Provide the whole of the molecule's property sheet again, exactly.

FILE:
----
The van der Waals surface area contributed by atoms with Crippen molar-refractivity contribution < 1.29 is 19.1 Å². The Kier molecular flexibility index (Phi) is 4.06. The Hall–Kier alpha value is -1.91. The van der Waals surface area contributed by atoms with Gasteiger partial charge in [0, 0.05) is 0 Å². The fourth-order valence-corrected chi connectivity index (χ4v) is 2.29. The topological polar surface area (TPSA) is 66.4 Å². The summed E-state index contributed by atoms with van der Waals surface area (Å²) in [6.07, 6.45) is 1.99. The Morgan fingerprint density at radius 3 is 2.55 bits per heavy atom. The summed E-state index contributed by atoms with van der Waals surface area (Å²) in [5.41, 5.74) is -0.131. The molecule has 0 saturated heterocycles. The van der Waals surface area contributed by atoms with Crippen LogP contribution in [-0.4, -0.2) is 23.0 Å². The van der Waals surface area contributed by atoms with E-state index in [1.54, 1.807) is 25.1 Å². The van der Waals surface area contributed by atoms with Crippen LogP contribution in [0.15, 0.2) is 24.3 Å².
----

The van der Waals surface area contributed by atoms with Crippen molar-refractivity contribution < 1.29 is 19.1 Å². The Kier molecular flexibility index (Phi) is 4.06. The Hall–Kier alpha value is -1.91. The van der Waals surface area contributed by atoms with Gasteiger partial charge in [0, 0.05) is 0 Å². The fourth-order valence-corrected chi connectivity index (χ4v) is 2.29. The topological polar surface area (TPSA) is 66.4 Å². The summed E-state index contributed by atoms with van der Waals surface area (Å²) in [6.07, 6.45) is 1.99. The Morgan fingerprint density at radius 3 is 2.55 bits per heavy atom. The summed E-state index contributed by atoms with van der Waals surface area (Å²) in [5.41, 5.74) is -0.131. The molecule has 0 saturated heterocycles. The van der Waals surface area contributed by atoms with Crippen LogP contribution in [-0.4, -0.2) is 23.0 Å². The van der Waals surface area contributed by atoms with E-state index in [1.54, 1.807) is 25.1 Å². The van der Waals surface area contributed by atoms with Crippen LogP contribution in [0.15, 0.2) is 24.3 Å².